Now here’s a surprise, sort of. There’s a 2014 GMC Sierra pickup in our driveway provided by GMC for our testing (the truck, not the driveway), and it has a V-6 under the hood. Indeed, six-cylinder engines have long been available in full-size pickups, but the V-6 has been, well, let us show you our great V-8 power! Sixes have been for fleet buyers, for businesses where a V-8 really wasn’t necessary but the boss wants to watch that old bottom line. Otherwise, it’s c’mon, let’s flex those eight cylinders of muscle.
But GMC wants to show that its all-new 4.3-liter V-6 has the gumption to replace the V-8 for many if not most non-commercial truck owners. Our tester is the 2014 GMC Sierra 1500 4wd Double Cab SLE. For the uninitiated, that translates into the standard full-size pickup with four-wheel drive (with full-time mode), with two rows of seats, and the trim level between the base Sierra model and the Sierra SLT, which itself is topped by the Sierra Denali, the latter finished and fettled like a top-line Audi.
A little more truck definition stuff: The GMC Sierra is available in five configurations, including a standard cab (with minimal room behind the driver/passenger seat) with either a short or long pickup bed, a double cab (a cab with an occasional back seat) with a standard box, or a crew cab (two rows with proper leg room and seat back angle) with either a short box or standard box.
And lastly, the GMC Sierra is available with either rear-wheel drive, or four-wheel drive. The latter is set via a twist-knob on the dash, with a choice of rear-wheel, full-time all-wheel, center differential-lock high (4-hi), and center differential-lock low (4-low).
And it’s all available with a choice of three new engines, a 4.3L V-6, a 5.3L V-8 and a 6.2L V-8, all from BM’s EcoTec3 engine family. They all have direct injection, continuously variable valve timing and what GM calls Active Fuel Management, a “variable displacement” system that switches the engines to running on four cylinders during light-load driving to save fuel.
While GM claims the horsepower crown for half-ton pickup trucks with the 6.2-liter V-8 at 420 horsepower and 460 lb-ft of torque, the V-6 takes honors against other base engines, with 285 horsepower and 305 lb-ft of torque.
And it’s not just the engines that are stronger. The fully boxed frame continues with high-strength steel with the front section hydroformed. High-strength steel has been added to the A-pillars, B-pillars, roof rails and rocker panels for added rigidity, and new ultra-high-strength steel segments of the rocker panels increase protection for shallow offset crashes
For 2014, the GM pickups replace the extended cab with the new double cab. Instead of the extended cab’s rear-hinged “suicide” doors, the double cab has front-hinged rear doors. For safety’s sake, the rear doors of the extended cab wouldn’t open unless the front doors were open. Also for inconvenience’s sake. To get in or out of the back seat, the front door had to open, and good luck with that during nasty weather. The rear doors on the double cab, however, act like real doors. The tradeoff is the new B-pillar makes a smaller gap for a back seat passenger to slide his number tens between pillar and seat base.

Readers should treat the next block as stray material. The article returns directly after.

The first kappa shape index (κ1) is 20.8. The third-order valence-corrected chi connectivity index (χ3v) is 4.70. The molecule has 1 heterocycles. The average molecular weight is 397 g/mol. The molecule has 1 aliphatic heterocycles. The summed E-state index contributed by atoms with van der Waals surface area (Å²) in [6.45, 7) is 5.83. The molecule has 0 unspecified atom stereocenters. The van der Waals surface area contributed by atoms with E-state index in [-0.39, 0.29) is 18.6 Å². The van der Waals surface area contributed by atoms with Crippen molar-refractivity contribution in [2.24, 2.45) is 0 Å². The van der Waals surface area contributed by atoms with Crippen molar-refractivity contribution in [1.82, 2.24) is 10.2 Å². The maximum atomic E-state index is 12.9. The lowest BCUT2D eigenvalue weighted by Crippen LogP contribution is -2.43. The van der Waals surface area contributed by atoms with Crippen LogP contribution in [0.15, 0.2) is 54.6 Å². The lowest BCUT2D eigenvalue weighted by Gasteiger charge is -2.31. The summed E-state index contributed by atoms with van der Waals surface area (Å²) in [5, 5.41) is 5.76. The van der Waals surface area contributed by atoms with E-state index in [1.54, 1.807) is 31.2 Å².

The Sierra exterior is all-new, described as a “fist in the wind,” but with improved aerodynamics. We were surprised to look into the bed after running at highway speed and still see almost as much snow inside, suggesting that there’s hardly any turbulence, and therefore less drag, behind the truck’s cab. GMC credits the outside mirrors, roof and tailgate design for the smooth flow of air around the truck. Triple-sealed inlaid doors reduce wind noise.
Along with the new exterior, with its aggressively squared off fenders and large rectangular grille with the big GMC letters, the interior received a full redesign with additional soft touch surfaces and upgraded materials. The instrument panel on all trim levels gets a new instrument cluster with six gauges. Our test vehicle had the optional 4.2-inch color Driver Information Center positioned between the speedometer and tach, with vehicle status information, a trip computer and other information, including radio tuning and navigation updates.
Our test 2014 GMC Sierra SLE had the optional Intellilink infotainment system that also includes an upgraded audio system, navigation system on an eight-inch color touchscreen. Most of the icons on the screen are big enough to be actuated by a carefully placed gloved finger—we know, we drove the truck during a December cold snap—with detailed graphics and an easy to read navigation screen. Our only complaint was the absence of soft buttons and data in the standard navigation mode. It removes clutter but it also complicates operation…which no doubt a constant user would learn to work with.